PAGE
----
A trip to the dentist
by Ira Stier, D.D.S.
The phone rings, and the receptionist tell us Katie is on her way. Right away the staff goes into the routine of closing blinds, hanging sheets over some windows and doorways, and turning off lights. Katie arrives all wrapped up, wearing a full face visor, and is brought back to our dark operatory. Once unwrapped, there emerges Katie, sweet little girl that she has grown up to be, totally used to traveling in this fashion. A dental patient that needs to be treated like all others, with some exceptions.
Dentistry today has become centered around light activated materials, using a full spectrum, very intense 250 Watt 120 volt light bulb. This "curing light" condenses all the light down into a fiber-optic wand and emits it from a quarter-inch diameter opening, causing it to have even greater intensity. This by far is the greatest obstacle we face in dentistry for the XP patient. As more and more materials become light activated, the older generations of auto-polymerizing materials are becoming less available. Namely composite resins, which are used for bonded fillings originally in the front of the mouth, but now also used on the back teeth. Another factor to be considered is that the stock of the auto-polymerizing material in the dental office, now not being used often, the shelf-life date has to be watched, since the material can loose some of its restorative properties.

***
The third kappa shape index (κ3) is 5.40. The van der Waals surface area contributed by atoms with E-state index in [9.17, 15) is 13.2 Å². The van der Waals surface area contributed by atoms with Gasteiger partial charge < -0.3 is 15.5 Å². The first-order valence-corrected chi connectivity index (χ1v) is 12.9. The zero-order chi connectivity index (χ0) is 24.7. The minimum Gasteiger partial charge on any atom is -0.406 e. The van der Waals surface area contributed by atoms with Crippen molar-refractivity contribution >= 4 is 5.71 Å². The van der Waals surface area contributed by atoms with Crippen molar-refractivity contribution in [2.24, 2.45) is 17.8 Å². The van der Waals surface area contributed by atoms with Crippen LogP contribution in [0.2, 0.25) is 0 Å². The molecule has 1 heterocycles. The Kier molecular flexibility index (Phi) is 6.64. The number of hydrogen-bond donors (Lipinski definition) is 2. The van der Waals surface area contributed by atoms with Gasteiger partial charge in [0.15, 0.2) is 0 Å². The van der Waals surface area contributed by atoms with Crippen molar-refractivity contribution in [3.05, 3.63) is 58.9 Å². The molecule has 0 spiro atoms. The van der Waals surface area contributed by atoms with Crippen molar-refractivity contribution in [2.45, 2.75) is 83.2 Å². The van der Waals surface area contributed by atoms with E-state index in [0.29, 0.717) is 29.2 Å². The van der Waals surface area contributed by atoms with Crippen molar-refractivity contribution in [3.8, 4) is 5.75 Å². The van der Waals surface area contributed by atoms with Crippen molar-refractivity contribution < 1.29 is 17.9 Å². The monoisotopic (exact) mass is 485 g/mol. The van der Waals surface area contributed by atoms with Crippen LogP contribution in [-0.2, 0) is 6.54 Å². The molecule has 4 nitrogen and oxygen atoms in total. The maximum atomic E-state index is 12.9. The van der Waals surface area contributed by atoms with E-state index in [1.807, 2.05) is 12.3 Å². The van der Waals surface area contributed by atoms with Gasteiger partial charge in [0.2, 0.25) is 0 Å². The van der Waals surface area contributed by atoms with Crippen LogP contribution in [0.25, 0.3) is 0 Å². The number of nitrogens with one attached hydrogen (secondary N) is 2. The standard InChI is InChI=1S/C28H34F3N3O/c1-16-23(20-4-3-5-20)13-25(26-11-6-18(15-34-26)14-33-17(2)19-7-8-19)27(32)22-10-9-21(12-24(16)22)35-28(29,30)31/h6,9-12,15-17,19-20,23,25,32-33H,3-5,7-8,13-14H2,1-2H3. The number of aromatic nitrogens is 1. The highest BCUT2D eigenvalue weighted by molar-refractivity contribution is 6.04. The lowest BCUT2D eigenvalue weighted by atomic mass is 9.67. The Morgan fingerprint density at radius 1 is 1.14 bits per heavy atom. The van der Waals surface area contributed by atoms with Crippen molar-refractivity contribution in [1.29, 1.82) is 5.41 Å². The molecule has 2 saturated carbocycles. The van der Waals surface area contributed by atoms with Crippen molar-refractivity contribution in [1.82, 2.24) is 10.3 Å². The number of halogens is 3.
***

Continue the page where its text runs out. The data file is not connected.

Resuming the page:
Other obstacles that need to be addressed are the overhead intraoral lights, which are very powerful incandescent bulbs, some of which are quartz-halogen. The majority of dental offices also have fiber-optic handpieces (drills) which can be a source of high levels of UV-light.
For the dentist that has an XP patient, if a UV-light meter is available, use it to find out just which lights in your office are possible for use. If not, make sure you have a weak flashlight that your assistant can hold while you work in the dark. By far, prevention in these patients is of utmost concern, to avoid the need for restorative work and its complications. I recommend the use of dentifrices that have a high fluoride content. However, since these are young children patients, we have to tell mom and dad to make sure the child is not ingesting any of the toothpaste, to prevent nausea and vomiting.
Dr. Stier has a Family and Cosmetic Dentistry practice in Poughkeepsie, NY.